Stormont stalemate puts shop workers at risk

According to the British Retail Consortium Annual Crime Survey, in the year before March 2017, nearly 51 retail workers were injured every day in the UK
Aodhán Connolly

RETAIL is a fantastic career with opportunities to work in a myriad of roles often in jobs which are convenient and flexible. One of the best elements of the work is engaging with customers. The ability to help people, or improve their day, is something which attracts people into the industry, and no matter how the industry evolves there is no doubt it will continue.

Sadly far too often some retail workers face abuse or even assault from members of the public. That's unacceptable. No one should have to face violence or insults in the workplace. What's really concerning is these incidents are on the rise.

According to the British Retail Consortium Annual Crime Survey, in the year before March 2017, nearly 51 retail workers were injured every day in the UK. Attacks on retail workers are intolerable, and our members are completely clear that keeping their staff safe and providing an environment in which they can work free of fear from threats and violence, is their priority.

That is why our sister organisations in Great Britain, the Scottish, Welsh and British Retail Consortia, have been supportive of legislation in their jurisdictions to protect workers. In Scotland, Daniel Johnson MSP's consultation on the proposed Shopworker Protection Bill is calling for more to be done to protect vulnerable retail workers by creating a new statutory offence for abusing a worker carrying out actions required by government (for example enforcing age-restricted sales such as alcoholic products). In Westminster there is a major push to ensure the Offensive Weapons Bill provides to create a new offence for assaulting or threatening a retail colleague.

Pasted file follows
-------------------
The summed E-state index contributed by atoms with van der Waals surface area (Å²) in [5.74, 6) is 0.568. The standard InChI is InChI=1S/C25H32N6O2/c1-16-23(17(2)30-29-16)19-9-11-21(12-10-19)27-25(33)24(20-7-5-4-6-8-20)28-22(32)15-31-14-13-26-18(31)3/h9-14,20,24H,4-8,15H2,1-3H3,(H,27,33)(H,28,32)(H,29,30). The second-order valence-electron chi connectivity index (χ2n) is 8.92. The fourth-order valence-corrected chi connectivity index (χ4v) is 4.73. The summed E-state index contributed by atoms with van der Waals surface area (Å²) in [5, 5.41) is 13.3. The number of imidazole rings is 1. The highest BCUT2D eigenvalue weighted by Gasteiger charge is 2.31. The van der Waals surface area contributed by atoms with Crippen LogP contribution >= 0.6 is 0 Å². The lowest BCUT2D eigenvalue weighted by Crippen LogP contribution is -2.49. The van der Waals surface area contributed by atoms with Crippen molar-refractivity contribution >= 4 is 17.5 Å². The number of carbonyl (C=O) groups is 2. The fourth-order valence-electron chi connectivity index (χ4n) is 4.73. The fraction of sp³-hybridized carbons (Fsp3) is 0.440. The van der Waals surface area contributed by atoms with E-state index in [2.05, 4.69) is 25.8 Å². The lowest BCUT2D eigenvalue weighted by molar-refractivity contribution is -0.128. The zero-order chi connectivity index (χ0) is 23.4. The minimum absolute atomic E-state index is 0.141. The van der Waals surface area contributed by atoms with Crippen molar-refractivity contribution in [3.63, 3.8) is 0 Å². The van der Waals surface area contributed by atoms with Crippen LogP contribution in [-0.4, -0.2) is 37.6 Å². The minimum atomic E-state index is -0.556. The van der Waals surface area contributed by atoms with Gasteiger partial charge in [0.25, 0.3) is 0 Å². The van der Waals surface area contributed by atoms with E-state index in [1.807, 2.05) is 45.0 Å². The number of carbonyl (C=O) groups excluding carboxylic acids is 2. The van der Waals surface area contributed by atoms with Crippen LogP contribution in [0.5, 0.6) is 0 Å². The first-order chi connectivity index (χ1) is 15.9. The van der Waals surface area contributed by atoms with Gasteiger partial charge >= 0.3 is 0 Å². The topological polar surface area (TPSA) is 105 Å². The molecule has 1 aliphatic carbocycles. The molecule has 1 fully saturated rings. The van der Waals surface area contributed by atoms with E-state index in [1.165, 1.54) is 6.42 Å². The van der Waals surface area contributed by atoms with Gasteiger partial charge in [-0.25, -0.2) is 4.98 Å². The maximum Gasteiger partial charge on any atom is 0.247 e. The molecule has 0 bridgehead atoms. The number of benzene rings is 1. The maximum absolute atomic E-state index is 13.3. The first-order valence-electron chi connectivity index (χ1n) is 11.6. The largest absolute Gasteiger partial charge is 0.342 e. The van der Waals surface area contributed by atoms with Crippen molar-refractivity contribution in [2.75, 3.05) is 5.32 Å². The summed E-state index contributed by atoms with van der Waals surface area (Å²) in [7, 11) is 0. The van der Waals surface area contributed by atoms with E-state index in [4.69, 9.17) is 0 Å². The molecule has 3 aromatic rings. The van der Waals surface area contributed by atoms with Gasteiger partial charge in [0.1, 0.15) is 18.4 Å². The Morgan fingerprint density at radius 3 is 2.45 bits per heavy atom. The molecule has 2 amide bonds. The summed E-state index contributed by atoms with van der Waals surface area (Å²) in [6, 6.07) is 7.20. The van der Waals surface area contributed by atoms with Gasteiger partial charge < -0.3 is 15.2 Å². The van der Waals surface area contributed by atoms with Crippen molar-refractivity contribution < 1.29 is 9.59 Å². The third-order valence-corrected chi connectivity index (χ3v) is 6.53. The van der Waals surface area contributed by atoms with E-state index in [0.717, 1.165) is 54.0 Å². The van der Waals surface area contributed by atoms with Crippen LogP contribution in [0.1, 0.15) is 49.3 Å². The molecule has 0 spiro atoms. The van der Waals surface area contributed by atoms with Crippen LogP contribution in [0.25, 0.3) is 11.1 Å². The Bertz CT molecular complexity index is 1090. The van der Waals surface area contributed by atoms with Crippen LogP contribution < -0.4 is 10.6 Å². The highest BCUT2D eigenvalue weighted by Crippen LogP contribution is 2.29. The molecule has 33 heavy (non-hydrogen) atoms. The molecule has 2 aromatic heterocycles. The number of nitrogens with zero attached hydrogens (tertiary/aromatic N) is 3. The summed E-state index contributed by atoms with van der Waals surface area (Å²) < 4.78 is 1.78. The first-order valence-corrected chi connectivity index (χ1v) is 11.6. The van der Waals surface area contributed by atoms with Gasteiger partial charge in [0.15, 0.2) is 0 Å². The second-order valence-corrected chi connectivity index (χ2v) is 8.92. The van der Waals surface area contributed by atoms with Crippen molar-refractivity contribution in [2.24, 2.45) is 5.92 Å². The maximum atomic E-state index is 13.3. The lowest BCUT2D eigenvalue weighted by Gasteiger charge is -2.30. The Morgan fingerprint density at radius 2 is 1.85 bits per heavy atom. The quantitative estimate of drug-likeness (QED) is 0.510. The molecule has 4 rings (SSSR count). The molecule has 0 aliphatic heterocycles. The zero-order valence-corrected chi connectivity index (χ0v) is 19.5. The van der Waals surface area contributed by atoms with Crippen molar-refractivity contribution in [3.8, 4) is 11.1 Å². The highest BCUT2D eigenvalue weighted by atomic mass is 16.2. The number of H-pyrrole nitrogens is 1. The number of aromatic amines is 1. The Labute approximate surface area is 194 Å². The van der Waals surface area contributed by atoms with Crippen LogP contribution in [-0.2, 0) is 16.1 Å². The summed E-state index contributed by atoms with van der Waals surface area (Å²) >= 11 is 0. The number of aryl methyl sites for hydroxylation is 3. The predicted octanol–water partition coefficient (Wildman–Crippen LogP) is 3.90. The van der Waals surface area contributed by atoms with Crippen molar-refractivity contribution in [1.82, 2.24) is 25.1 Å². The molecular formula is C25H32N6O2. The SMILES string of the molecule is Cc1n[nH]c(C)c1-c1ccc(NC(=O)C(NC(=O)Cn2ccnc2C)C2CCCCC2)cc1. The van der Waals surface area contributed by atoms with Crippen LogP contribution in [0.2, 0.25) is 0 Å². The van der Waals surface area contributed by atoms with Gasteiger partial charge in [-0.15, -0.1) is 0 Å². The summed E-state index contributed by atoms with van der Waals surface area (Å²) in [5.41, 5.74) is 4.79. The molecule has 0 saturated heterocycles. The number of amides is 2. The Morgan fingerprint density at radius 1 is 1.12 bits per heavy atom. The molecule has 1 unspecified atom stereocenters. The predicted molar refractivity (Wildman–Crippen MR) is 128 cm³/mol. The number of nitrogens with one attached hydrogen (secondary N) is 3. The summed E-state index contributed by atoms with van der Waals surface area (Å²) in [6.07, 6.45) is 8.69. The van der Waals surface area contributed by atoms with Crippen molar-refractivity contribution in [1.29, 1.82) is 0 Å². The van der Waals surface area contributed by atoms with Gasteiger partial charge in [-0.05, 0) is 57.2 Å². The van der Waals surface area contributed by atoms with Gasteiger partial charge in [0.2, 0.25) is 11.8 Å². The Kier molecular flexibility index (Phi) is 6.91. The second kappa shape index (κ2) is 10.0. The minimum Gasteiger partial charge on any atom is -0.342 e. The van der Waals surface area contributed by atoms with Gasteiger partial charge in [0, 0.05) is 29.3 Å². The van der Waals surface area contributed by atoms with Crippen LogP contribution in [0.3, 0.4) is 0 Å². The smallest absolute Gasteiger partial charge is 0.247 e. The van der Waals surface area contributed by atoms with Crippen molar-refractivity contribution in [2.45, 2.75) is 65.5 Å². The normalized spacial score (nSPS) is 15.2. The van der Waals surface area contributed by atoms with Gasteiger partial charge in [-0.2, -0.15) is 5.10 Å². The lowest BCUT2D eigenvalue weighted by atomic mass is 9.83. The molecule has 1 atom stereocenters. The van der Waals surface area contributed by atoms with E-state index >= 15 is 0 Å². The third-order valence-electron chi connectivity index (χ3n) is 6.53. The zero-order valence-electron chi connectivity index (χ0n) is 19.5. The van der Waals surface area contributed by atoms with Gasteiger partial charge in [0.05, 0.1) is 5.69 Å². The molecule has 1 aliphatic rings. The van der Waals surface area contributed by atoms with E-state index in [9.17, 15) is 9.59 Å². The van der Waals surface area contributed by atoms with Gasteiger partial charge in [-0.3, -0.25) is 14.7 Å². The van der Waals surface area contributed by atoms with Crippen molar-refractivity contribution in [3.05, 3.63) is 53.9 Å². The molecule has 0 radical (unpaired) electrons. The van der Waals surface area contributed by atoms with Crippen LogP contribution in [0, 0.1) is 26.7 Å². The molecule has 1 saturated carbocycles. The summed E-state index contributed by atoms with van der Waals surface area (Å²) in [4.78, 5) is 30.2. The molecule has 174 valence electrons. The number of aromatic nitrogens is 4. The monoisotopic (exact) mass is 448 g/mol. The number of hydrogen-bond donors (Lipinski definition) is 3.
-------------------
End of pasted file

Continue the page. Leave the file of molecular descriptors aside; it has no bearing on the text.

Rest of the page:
What do we have in Northern Ireland? Nothing. No Assembly, no Executive, no minister, and no means to ensure that retail workers here are afforded the same protection as in Great Britain.

We need legislation to ensure that the sentences handed down are stiff enough to offer a sufficient deterrent. We need legislation to ensure retail workers, who play a vital role in Northern Ireland's economy, can perform their jobs free from abuse.

Retailers are not asking government to do this on their own, far from it. We take our responsibilities to our colleagues and shoppers seriously. As well as the millions retailers spend every year on in store security colleagues and innovations in crime prevention, we are also part of Northern Ireland Business Crime Partnership, a group made up of representatives from the justice community including the PSNI and sectors across business to make Northern Ireland a safer place to do business. This has achieved much including the first Northern Ireland Business Crime Action Plan and providing tools to allow businesses of all sizes to protect themselves.

550 days of no Executive has slowed progress on many issues to a snail's pace. That's not acceptable when shopworkers are facing violence and abuse as the price for trying to do their jobs. We need action now. It's time for our parties to get back to work and protect our workers.

:: Aodhán Connolly is director of the Northern Ireland Retail Consortium and a board member of the Northern Ireland Business Crime Partnership

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